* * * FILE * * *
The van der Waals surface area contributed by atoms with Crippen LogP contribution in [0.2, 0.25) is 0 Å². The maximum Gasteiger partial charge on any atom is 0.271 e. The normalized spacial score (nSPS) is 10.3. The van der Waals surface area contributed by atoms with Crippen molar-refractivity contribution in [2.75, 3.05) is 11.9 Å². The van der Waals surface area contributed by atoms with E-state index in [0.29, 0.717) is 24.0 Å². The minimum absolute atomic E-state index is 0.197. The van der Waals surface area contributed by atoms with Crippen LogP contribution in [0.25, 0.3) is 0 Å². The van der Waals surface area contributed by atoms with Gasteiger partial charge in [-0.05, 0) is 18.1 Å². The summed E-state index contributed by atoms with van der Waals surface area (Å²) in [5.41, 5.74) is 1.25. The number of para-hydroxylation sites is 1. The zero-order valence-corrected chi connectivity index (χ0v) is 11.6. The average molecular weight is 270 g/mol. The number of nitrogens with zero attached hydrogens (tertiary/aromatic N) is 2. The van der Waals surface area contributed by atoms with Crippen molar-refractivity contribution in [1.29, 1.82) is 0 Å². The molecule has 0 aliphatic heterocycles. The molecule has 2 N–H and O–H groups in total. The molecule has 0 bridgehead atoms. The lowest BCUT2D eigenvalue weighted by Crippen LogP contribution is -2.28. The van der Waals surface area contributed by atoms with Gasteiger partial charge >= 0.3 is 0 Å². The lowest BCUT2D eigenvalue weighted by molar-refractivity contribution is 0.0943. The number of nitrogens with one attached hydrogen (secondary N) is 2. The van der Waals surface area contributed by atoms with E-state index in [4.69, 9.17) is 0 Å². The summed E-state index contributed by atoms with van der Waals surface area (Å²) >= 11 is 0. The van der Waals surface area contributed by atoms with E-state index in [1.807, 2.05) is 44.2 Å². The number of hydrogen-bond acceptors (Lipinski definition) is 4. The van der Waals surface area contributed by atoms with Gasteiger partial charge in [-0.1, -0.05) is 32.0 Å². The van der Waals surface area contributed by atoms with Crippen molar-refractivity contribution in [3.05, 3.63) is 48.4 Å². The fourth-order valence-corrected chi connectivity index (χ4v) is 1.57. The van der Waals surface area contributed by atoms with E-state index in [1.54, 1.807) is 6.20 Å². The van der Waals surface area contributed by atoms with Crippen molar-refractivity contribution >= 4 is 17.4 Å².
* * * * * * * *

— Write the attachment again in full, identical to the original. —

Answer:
The van der Waals surface area contributed by atoms with Crippen LogP contribution in [0.2, 0.25) is 0 Å². The maximum Gasteiger partial charge on any atom is 0.271 e. The normalized spacial score (nSPS) is 10.3. The van der Waals surface area contributed by atoms with Crippen molar-refractivity contribution in [2.75, 3.05) is 11.9 Å². The van der Waals surface area contributed by atoms with E-state index in [0.29, 0.717) is 24.0 Å². The minimum absolute atomic E-state index is 0.197. The van der Waals surface area contributed by atoms with Crippen LogP contribution in [0.25, 0.3) is 0 Å². The van der Waals surface area contributed by atoms with Gasteiger partial charge in [-0.05, 0) is 18.1 Å². The summed E-state index contributed by atoms with van der Waals surface area (Å²) in [5.41, 5.74) is 1.25. The number of para-hydroxylation sites is 1. The zero-order valence-corrected chi connectivity index (χ0v) is 11.6. The average molecular weight is 270 g/mol. The number of nitrogens with zero attached hydrogens (tertiary/aromatic N) is 2. The van der Waals surface area contributed by atoms with Crippen molar-refractivity contribution in [1.29, 1.82) is 0 Å². The molecule has 0 aliphatic heterocycles. The molecule has 2 N–H and O–H groups in total. The molecule has 0 bridgehead atoms. The lowest BCUT2D eigenvalue weighted by Crippen LogP contribution is -2.28. The van der Waals surface area contributed by atoms with Gasteiger partial charge >= 0.3 is 0 Å². The lowest BCUT2D eigenvalue weighted by molar-refractivity contribution is 0.0943. The number of nitrogens with one attached hydrogen (secondary N) is 2. The van der Waals surface area contributed by atoms with E-state index in [4.69, 9.17) is 0 Å². The summed E-state index contributed by atoms with van der Waals surface area (Å²) >= 11 is 0. The van der Waals surface area contributed by atoms with E-state index in [1.807, 2.05) is 44.2 Å². The number of hydrogen-bond acceptors (Lipinski definition) is 4. The van der Waals surface area contributed by atoms with Gasteiger partial charge in [-0.1, -0.05) is 32.0 Å². The van der Waals surface area contributed by atoms with Crippen molar-refractivity contribution in [3.05, 3.63) is 48.4 Å². The fourth-order valence-corrected chi connectivity index (χ4v) is 1.57. The van der Waals surface area contributed by atoms with E-state index in [1.54, 1.807) is 6.20 Å². The van der Waals surface area contributed by atoms with Crippen molar-refractivity contribution >= 4 is 17.4 Å².